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Vanguard High-Yield Tax-Exempt: Don't Call It Junk

Ryan Ermey, Associate Editor, Kiplinger's Personal Finance

Names can be deceiving. French fries aren't really French, and Vanguard High-Yield Tax-Exempt fund (symbol VWAHX) isn't a high-yield bond mutual fund. In the bond investing world, the words high yield are interchangeable with junk--meaning bond issues rated below investment grade that pay high yields and come with an elevated risk of default. Vanguard High-Yield's peer group, however, is muni bond funds with long maturities. Though the fund's 15% stake in junk-rated or unrated muni debt is higher than the category average of roughly 4.5%, the typical fund in the actual high-yield muni category has 10 times that much--45%--in junk and unrated bonds.

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The remainder of the fund's assets are in investment-grade issues. Its yield is a generous 2.3%, which, because income from municipal bonds is exempt from federal taxes, is the equivalent of a 3.9% yield for investors in the highest federal tax bracket.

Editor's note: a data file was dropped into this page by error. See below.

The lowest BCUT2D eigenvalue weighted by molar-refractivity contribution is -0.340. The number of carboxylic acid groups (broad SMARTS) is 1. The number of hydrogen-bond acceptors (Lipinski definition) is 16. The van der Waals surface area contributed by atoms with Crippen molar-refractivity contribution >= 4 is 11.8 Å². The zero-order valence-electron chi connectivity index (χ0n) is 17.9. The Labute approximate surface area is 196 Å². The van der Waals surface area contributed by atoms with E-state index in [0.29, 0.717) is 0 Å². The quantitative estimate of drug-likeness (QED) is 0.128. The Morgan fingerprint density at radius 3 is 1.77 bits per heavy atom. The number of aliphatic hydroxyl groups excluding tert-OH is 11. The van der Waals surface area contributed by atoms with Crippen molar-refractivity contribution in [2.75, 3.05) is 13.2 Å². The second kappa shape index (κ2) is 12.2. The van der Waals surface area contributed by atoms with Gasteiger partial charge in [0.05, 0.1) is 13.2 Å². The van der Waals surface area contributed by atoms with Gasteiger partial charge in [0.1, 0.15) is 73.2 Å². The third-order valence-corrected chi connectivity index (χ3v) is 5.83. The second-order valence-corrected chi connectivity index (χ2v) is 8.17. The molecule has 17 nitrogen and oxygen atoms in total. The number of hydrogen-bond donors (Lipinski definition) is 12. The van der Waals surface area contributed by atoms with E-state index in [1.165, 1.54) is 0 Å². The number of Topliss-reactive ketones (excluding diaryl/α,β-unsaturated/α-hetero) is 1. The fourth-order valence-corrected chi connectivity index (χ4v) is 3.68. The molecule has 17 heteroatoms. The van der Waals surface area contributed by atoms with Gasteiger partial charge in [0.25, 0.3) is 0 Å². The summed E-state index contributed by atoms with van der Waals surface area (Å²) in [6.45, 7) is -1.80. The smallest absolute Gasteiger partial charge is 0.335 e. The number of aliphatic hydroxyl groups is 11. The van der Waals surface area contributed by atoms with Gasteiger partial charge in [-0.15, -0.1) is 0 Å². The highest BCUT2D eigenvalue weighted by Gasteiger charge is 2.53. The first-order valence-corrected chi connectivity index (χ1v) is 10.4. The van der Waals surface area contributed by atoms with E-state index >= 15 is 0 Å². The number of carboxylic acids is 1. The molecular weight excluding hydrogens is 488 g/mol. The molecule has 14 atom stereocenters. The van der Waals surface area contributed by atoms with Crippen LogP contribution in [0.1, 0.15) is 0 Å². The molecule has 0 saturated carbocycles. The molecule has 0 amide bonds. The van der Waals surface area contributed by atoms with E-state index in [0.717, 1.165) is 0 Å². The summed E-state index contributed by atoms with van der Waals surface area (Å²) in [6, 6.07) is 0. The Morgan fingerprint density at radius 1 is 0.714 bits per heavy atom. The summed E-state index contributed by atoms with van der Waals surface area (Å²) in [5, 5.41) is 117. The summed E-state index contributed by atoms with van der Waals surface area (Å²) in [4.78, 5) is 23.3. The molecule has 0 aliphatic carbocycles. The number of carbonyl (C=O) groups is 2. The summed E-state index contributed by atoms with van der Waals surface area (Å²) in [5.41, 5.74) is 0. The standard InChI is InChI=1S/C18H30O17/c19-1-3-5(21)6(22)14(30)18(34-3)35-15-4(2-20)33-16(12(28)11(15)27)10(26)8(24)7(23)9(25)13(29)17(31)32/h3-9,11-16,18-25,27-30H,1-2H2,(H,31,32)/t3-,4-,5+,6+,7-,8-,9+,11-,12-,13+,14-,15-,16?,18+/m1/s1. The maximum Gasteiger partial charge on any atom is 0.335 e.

Should interest rates remain low, the muni market is a relatively safe place to hunt for yield, says Mathew Kiselak, who's helmed the fund since 2010. In the 10 years through 2016, muni bonds defaulted only 0.18% of the time, compared with a 1.74% default rate for corporate bonds. Even so, the fund's portfolio is built with a watchful eye toward risk.

Portfolio construction starts with a custom benchmark modeled on the Bloomberg Barclays Municipal index, with a tilt toward lower-quality, higher-yielding names. From there, Kiselak relies on input from Vanguard's extensive muni bond team. In 2019, the fund began shifting assets from single-A-rated bonds to higher-quality, double-A-rated debt. Within the fund's slug of triple-B-rated debt (one step above junk and 22% of assets), the team favors bonds backed by revenues from essential services, such as airports, hospitals and toll roads, all of which are unlikely to fare poorly even in a recession.

Low costs allow the fund to deliver nice returns without wading deep into junky waters. The 0.17% expense ratio is less than a third of the average for similar funds. Over the past decade, the fund's 5.3% annualized return bested 91% of peer funds. The fund has beaten the Bloomberg Barclays muni index in nine of the past 10 calendar years.

See Also: Stand By Your Bonds


Copyright 2019 The Kiplinger Washington Editors